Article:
While in Kirtland, Morris received an inheritance from his father.  This, he was convinced, was directed from above as a reward for time spent in missionary endeavors.  With it, he purchased a farm in Macedonia, Illinois (twenty Miles from Nauvoo) and used the balance to start a general Merchandise business.  Boys were employed for the farm, while he was occupied in the management of the store.  However, they were driven from Kirtland in November by the villainous mob who were loathe to see the Mormons gaining in power within their midst.  So he took his family and moved to Far West, Missouri which became the headquarters and gathering place of the saints.  But their hopes of relaxing hers were shattered.  Infuriated by both the slave question and the great influx of the Mormons, the mob broke forth and the battle of Crooked River was staged on the 24th of October;  both Morris and C. C. Rich took part in the defense.  Homes were pillaged, live stock driven off or killed and church leaders where arrested and ordered to be shot the following day.  General Lucas of the United States army appeared with two thousand troops.  However, Major General Doniphan, to whom this order was issued, called it cold blooded murder, and refused point blank to carry out this command.  Nevertheless, the men were imprisoned in a Richmond Jail for a period of six months and their loved ones were assured by Lucas that the die was cast and death would be their portion.  Then on October 30 the heart-rending Haun's Mill Massacre took place in which many of the saints were killed.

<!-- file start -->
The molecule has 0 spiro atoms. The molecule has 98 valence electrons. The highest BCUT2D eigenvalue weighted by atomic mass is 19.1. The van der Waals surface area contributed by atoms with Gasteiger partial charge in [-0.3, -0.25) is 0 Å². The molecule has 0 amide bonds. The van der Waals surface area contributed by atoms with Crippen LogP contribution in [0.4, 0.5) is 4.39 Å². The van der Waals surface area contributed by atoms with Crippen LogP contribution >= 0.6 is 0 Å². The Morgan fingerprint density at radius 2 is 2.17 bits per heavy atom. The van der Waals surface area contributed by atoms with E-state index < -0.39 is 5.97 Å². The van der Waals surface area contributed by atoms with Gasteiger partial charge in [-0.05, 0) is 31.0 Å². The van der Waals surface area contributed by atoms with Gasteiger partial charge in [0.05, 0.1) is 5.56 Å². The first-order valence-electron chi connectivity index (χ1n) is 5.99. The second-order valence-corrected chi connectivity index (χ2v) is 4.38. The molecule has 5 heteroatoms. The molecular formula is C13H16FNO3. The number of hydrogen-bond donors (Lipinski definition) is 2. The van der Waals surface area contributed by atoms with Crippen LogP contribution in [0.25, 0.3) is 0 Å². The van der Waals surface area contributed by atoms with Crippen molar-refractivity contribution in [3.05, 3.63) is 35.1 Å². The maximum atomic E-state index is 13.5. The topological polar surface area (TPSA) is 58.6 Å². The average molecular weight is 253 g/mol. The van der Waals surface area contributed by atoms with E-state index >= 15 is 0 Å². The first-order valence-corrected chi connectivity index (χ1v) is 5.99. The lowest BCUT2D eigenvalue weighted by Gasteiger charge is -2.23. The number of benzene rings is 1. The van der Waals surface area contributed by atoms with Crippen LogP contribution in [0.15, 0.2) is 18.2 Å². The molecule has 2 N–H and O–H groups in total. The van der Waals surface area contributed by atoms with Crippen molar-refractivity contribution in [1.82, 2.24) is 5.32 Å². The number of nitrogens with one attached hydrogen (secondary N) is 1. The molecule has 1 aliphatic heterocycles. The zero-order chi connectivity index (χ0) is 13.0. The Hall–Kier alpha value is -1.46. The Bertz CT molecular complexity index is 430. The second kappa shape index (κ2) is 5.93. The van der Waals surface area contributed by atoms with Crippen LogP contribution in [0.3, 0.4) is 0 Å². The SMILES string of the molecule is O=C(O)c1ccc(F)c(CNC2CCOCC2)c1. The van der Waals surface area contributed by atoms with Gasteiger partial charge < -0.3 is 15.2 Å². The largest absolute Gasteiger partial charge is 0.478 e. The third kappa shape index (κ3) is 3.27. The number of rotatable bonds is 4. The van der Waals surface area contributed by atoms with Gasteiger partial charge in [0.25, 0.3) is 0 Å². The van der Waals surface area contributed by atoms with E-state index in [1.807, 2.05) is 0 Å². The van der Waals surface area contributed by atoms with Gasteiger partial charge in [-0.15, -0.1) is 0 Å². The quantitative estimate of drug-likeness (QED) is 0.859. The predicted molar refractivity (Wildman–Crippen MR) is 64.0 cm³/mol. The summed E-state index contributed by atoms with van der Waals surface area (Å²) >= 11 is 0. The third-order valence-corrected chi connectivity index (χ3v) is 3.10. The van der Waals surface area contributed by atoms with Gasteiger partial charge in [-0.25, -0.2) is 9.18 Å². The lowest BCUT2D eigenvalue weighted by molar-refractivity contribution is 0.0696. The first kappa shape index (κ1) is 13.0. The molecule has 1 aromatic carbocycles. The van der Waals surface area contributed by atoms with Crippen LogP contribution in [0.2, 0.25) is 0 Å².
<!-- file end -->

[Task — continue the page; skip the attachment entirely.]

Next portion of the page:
Relative to the night of Morris' imprisonment, the following incident is recorded.  Extermination orders issued by Gov. Boggs had gone forth, and the ominous and appalling news that the state militia had invaded Far West was relayed in the early evening by a close friend, named Hyrum Stone.  Realizing it boded no good for them, Morris hastened to the seat of trouble to gain intelligence first hand, while Laura waited, the hours dragging slowly by.  At two o'clock in the morning, he had not returned and a terrible pounding on the door with a threat to smash it in if not immediately opened, found Laura's heart near suffocating her.  "We want Morris Phelps," the infuriated mob hissed, "and we'll get him!"  But search proving futile, they left, only to waylay him returning home.